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Brazil is choosing a new president. Here’s what you need to know

Jair Bolsonaro’s tough line on crime and market-friendly policies have gained him as much support as his controversial views on women, homosexuality, race and torture have provoked scorn © AFP/File / EVARISTO SA

Rio de Janeiro, Brazil, Oct 28 – Brazil is holding a presidential run-off election Sunday. A far-right politician promising a hard line on crime and corruption, Jair Bolsonaro, is the frontrunner.

Here’s what you need to know:

– How important is the election? –

Brazil is one of the most important emerging economies, a member of the “BRICS” club and Latin America’s biggest country.

Popularity of Brazil’s main presidential candidates © AFP

Whoever ends up as president will be at the helm of the world’s eighth-biggest economy, an oil producer and major energy consumer whose chief trading partner is China.

Yet it’s only three decades since Brazil shucked off a military dictatorship. And it has just emerged from its worst-ever recession, which wiped out much of a preceding decade of prosperity.

– Who is Bolsonaro? –

Called a “Tropical Trump” by some, Bolsonaro is controversial and polarizing.

The former army captain has been a congressman since 1991, and is known for offensive remarks against women, gays, blacks and the poor.

But he also has a healthy lead in the polls — attributed to his tough-guy promises to crack down on crime and graft, and his canny use of Facebook to reach out to voters.

He was stabbed in the stomach by an attacker at a campaign rally on September 6, which put him in the hospital for three weeks. Since then, he has campaigned entirely on social media.

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Brazilian women have spearheaded massive protests against right-wing presidential candidate Jair Bolsonaro, like this one in Sao Paulo © AFP/File / Miguel SCHINCARIOL

To his supporters, the episode only bolstered his image as a “Myth” — their nickname for him — and underlined the need for the ruthless crackdown on crime he is promising.

Although a Catholic, he has the backing of an influential evangelical bloc in Congress that would help him govern if he wins.

But he has inspired massive protests by Brazilian women, under the slogan “Not him.”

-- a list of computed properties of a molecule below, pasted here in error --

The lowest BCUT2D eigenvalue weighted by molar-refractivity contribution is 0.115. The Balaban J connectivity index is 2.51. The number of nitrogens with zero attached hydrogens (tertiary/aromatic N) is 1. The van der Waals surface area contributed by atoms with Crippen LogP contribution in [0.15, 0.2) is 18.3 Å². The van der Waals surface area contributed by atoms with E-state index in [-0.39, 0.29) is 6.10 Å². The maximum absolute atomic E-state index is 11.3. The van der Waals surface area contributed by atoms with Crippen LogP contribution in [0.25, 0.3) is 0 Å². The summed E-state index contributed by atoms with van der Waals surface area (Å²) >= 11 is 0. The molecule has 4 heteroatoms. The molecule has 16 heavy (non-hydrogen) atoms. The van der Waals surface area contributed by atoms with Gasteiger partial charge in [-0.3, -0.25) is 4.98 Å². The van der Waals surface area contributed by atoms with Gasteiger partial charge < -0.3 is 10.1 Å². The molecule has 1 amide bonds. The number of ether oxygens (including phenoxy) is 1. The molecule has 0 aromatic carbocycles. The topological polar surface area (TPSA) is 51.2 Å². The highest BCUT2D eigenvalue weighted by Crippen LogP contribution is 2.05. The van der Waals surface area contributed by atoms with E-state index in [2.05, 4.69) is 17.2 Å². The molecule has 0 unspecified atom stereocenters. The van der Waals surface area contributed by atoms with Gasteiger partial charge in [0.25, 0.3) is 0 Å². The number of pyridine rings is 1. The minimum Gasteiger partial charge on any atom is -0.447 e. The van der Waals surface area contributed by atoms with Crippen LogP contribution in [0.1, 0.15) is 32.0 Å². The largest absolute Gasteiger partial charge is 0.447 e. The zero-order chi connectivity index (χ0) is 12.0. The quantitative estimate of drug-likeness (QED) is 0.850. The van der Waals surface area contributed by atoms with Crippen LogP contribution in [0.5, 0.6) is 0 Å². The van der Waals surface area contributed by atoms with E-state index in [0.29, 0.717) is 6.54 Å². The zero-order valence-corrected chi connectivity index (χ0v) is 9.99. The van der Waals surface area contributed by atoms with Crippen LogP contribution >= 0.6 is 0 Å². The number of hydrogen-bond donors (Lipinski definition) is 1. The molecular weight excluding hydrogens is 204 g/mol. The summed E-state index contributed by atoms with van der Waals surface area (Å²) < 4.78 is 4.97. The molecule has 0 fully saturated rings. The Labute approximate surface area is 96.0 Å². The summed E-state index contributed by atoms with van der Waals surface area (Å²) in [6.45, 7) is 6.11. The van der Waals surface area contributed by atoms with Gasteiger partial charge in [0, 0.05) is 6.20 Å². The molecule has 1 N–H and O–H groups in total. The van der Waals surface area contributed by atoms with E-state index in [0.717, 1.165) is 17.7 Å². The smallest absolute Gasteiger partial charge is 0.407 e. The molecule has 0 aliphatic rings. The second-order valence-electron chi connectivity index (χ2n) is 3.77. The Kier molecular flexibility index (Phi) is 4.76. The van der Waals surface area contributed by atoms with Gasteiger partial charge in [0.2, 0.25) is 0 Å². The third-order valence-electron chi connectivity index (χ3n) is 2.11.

– Is he a shoo-in? –

He came close to winning the election outright in the first-round vote on October 7.

In a field of 13 candidates, he won 46 percent of the vote, to 29 percent for runner-up Fernando Haddad, his opponent in Sunday’s run-off.

Fernando Haddad (C) is the candidate of the leftist Workers’ Party, running as a last minute replacement for Luis Inacio Lula da Silva, the popular former president serving a 12-year sentence for bribery © AFP/File / DOUGLAS MAGNO

Bolsonaro had an eight- to 10-point lead going into the second round, according to two final polls released Saturday.

Pollster Ibope gave him a lead of 54 percent to 46 percent for Haddad, while Datafolha gave him 55 percent to 45.

Haddad is the Workers’ Party’s choice to replace popular but imprisoned ex-president Luiz Inacio Lula da Silva, who is serving a 12-year sentence for bribery.

The leftist has made up ground — he trailed by as much as 18 points two weeks ago — but it would take a dramatic surge for him to win.

– What’s the future hold? –

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If he does enter Planalto, Brazil’s equivalent of the White House, Bolsonaro has promised big changes — though he would have to work with a divided Congress where the Workers’ Party still holds sway.

He wants looser gun laws for “good” civilians to help counter rife street assaults and murders, and for the army to go after organized crime.

Political corruption will be quashed and the government streamlined, he has said. Brazil would sell off state enterprises to bring down spiraling public debt.

Supporters of Brazilian right-wing presidential candidate Jair Bolsonaro have also rallied, especially after he was stabbed on the campaign trail in September © AFP/File / Miguel SCHINCARIOL

In foreign relations, Brasilia would “cease coddling murderous dictatorships,” his platform says.

That looks like a reference particularly to neighboring Venezuela, whose implosion under the rule of Socialist President Nicolas Maduro has sent tens of thousands of people fleeing over the border into Brazil.

Instead, it would turn more toward countries such as the United States, Israel and Italy.

“We’ve got to give Socialism, Communism, a kick up the ass,” he said in one interview.


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